We will use predefined extraction forms with detailed written instructions to collect relevant information and data. Two independent reviewers will extract data from the included trials. The data extraction includes basic information such as first author, publication year, country, study time; information on hypertension; information on interventions (dose, time of treatment, follow-up time, etc); outcomes of interest. For studies did not report the data, we will contact the original author to get the relevant information. If there is a discrepancy between the two reviewers, a third researcher will be consulted.
2.5 Risk of bias assessment.
Two reviewers will independently use the Cochrane Handbook V.5.1.0 for systematic reviews of intervention to assess the quality of included RCTs. We will resolve any disagreement by discussion or by involving a third review author. The Handbook consists of random sequence generation, allocation concealment, blinding of all participants, including patients, personnel and outcome assessors, incomplete outcome data, selective reporting, and other sources of bias. We will rate the methodological quality as low, high or unclear risk of bias.
2.6 Statistical analysis
2.6.1 Pairwise meta-analyses
For categorical variables, we will calculate the pooled odds ratio (OR) with the 95% confidence interval (95% CI). For continuous variables, we will calculate the standardized mean differences (SMDs) or mean differences (MDs) with 95% CIs. Study-specific estimates will be combined in the random-effects model.
We will assess statistical heterogeneity within each pairwise comparison using the I2 statistic. The values of 25%, 50%, and 75% for the I2 as indicative of low, moderate, and high statistical heterogeneity, respectively. We will explore sources of heterogeneity by subgroup analysis or meta-regression.
2.6.2 Network meta-analysis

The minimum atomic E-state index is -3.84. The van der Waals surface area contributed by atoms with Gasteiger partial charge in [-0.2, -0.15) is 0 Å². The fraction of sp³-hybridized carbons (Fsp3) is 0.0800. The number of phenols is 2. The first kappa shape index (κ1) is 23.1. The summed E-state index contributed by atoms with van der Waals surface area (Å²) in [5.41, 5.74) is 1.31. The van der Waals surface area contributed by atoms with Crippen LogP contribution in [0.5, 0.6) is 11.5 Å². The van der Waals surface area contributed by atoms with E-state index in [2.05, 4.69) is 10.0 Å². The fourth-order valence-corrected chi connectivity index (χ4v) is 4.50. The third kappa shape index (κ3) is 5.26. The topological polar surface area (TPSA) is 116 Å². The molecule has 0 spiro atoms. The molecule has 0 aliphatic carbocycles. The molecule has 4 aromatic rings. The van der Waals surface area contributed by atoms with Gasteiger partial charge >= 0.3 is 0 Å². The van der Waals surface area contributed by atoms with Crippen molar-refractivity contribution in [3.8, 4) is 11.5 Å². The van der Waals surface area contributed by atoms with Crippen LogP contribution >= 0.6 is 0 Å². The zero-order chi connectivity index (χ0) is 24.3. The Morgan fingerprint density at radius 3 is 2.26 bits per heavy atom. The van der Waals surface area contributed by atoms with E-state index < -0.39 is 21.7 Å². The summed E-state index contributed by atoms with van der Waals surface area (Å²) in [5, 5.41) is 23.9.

To assess the impact of azilsartan dosage on the pooled estimate, the effects of azilsartan therapy on blood pressure will be explored in the comparison of different doses of azilsartan with control therapy using a NMA. The NMA will be performed in a Bayesian hierarchical framework to incorporate both direct evidence and indirect evidence using Markov Chain Monte Carlo method in WinBUGS 14 (MRC Biostatistics Unit, Cambridge University, UK). The Brooks-Gelman-Rubin method will be used to assess convergence. We will compute a potential scale reduction factor (PSRF) by comparing within-chain and between-chain variance, and a PSRF very close to 1 is considered to indicate an approximate convergence. We will use the surface under the cumulative ranking curve (SUCRA) to rank the treatments according to each outcome accounting for the uncertainty in the treatment effects. The absolute ranks of the treatments per outcome are presented using “Rankograms” that visually show the distribution of ranking probabilities. The node splitting method will be adopted to examine the inconsistency between direct and indirect comparisons if a loop connecting 3 or more arms exist. A network plot will be plotted to describe and present the geometry of the treatment network of comparisons across trials to ensure if a NMA is feasible. The trials that are not linked by interventions will be excluded from the NMA, and we will just describe the findings of the study. All the result figures will be generated using STATA (13.0; Stata Corporation, TX,) software.